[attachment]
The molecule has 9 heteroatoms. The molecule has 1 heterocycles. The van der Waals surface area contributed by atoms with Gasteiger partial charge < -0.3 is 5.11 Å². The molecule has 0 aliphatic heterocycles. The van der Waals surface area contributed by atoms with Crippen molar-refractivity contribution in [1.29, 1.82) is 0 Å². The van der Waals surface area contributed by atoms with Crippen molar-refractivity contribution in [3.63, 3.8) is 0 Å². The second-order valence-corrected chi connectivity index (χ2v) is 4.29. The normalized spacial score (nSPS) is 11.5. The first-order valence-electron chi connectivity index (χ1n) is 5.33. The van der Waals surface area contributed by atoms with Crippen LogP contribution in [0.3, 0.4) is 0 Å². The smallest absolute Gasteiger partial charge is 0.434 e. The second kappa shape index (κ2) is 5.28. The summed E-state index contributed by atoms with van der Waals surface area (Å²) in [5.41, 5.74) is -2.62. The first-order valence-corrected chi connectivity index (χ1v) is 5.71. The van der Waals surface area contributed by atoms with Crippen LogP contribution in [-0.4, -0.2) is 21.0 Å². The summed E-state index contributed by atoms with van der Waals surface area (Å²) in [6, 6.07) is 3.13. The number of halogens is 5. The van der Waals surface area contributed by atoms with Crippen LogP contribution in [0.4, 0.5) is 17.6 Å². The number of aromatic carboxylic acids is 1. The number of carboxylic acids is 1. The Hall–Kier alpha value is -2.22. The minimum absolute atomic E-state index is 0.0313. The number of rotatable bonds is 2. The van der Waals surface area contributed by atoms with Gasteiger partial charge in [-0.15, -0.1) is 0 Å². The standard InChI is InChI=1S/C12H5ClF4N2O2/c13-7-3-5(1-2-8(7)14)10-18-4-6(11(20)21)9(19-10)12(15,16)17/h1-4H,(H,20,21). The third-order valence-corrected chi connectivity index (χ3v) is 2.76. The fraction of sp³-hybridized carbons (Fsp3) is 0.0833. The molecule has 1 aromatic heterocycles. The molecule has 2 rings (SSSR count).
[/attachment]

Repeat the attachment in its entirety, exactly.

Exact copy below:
The molecule has 9 heteroatoms. The molecule has 1 heterocycles. The van der Waals surface area contributed by atoms with Gasteiger partial charge < -0.3 is 5.11 Å². The molecule has 0 aliphatic heterocycles. The van der Waals surface area contributed by atoms with Crippen molar-refractivity contribution in [1.29, 1.82) is 0 Å². The van der Waals surface area contributed by atoms with Crippen molar-refractivity contribution in [3.63, 3.8) is 0 Å². The second-order valence-corrected chi connectivity index (χ2v) is 4.29. The normalized spacial score (nSPS) is 11.5. The first-order valence-electron chi connectivity index (χ1n) is 5.33. The van der Waals surface area contributed by atoms with Crippen LogP contribution in [0.3, 0.4) is 0 Å². The smallest absolute Gasteiger partial charge is 0.434 e. The second kappa shape index (κ2) is 5.28. The summed E-state index contributed by atoms with van der Waals surface area (Å²) in [5.41, 5.74) is -2.62. The first-order valence-corrected chi connectivity index (χ1v) is 5.71. The van der Waals surface area contributed by atoms with Crippen LogP contribution in [-0.4, -0.2) is 21.0 Å². The summed E-state index contributed by atoms with van der Waals surface area (Å²) in [6, 6.07) is 3.13. The number of halogens is 5. The van der Waals surface area contributed by atoms with Crippen LogP contribution in [0.4, 0.5) is 17.6 Å². The number of aromatic carboxylic acids is 1. The number of carboxylic acids is 1. The Hall–Kier alpha value is -2.22. The minimum absolute atomic E-state index is 0.0313. The number of rotatable bonds is 2. The van der Waals surface area contributed by atoms with Gasteiger partial charge in [-0.15, -0.1) is 0 Å². The standard InChI is InChI=1S/C12H5ClF4N2O2/c13-7-3-5(1-2-8(7)14)10-18-4-6(11(20)21)9(19-10)12(15,16)17/h1-4H,(H,20,21). The third-order valence-corrected chi connectivity index (χ3v) is 2.76. The fraction of sp³-hybridized carbons (Fsp3) is 0.0833. The molecule has 1 aromatic heterocycles. The molecule has 2 rings (SSSR count).